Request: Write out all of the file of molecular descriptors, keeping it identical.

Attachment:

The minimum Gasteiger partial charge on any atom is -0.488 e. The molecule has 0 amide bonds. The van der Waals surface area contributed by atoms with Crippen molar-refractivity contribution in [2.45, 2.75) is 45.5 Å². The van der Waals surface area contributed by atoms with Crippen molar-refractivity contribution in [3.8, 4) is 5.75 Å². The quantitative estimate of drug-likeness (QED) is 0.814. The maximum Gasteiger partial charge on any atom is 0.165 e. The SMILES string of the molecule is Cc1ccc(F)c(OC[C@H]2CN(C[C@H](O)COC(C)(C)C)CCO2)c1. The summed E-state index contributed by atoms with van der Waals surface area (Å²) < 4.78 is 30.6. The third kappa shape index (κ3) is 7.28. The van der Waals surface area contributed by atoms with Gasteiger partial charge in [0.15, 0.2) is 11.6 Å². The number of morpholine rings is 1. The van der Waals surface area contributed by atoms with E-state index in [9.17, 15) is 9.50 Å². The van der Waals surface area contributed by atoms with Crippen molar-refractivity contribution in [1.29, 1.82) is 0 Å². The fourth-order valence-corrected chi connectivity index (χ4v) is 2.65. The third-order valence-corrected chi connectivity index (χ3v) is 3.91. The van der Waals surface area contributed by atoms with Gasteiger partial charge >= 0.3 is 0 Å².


The minimum Gasteiger partial charge on any atom is -0.488 e. The molecule has 0 amide bonds. The van der Waals surface area contributed by atoms with Crippen molar-refractivity contribution in [2.45, 2.75) is 45.5 Å². The van der Waals surface area contributed by atoms with Crippen molar-refractivity contribution in [3.8, 4) is 5.75 Å². The quantitative estimate of drug-likeness (QED) is 0.814. The maximum Gasteiger partial charge on any atom is 0.165 e. The SMILES string of the molecule is Cc1ccc(F)c(OC[C@H]2CN(C[C@H](O)COC(C)(C)C)CCO2)c1. The summed E-state index contributed by atoms with van der Waals surface area (Å²) < 4.78 is 30.6. The third kappa shape index (κ3) is 7.28. The van der Waals surface area contributed by atoms with Gasteiger partial charge in [0.15, 0.2) is 11.6 Å². The number of morpholine rings is 1. The van der Waals surface area contributed by atoms with E-state index in [9.17, 15) is 9.50 Å². The van der Waals surface area contributed by atoms with Crippen molar-refractivity contribution in [1.29, 1.82) is 0 Å². The fourth-order valence-corrected chi connectivity index (χ4v) is 2.65. The third-order valence-corrected chi connectivity index (χ3v) is 3.91. The van der Waals surface area contributed by atoms with Gasteiger partial charge >= 0.3 is 0 Å².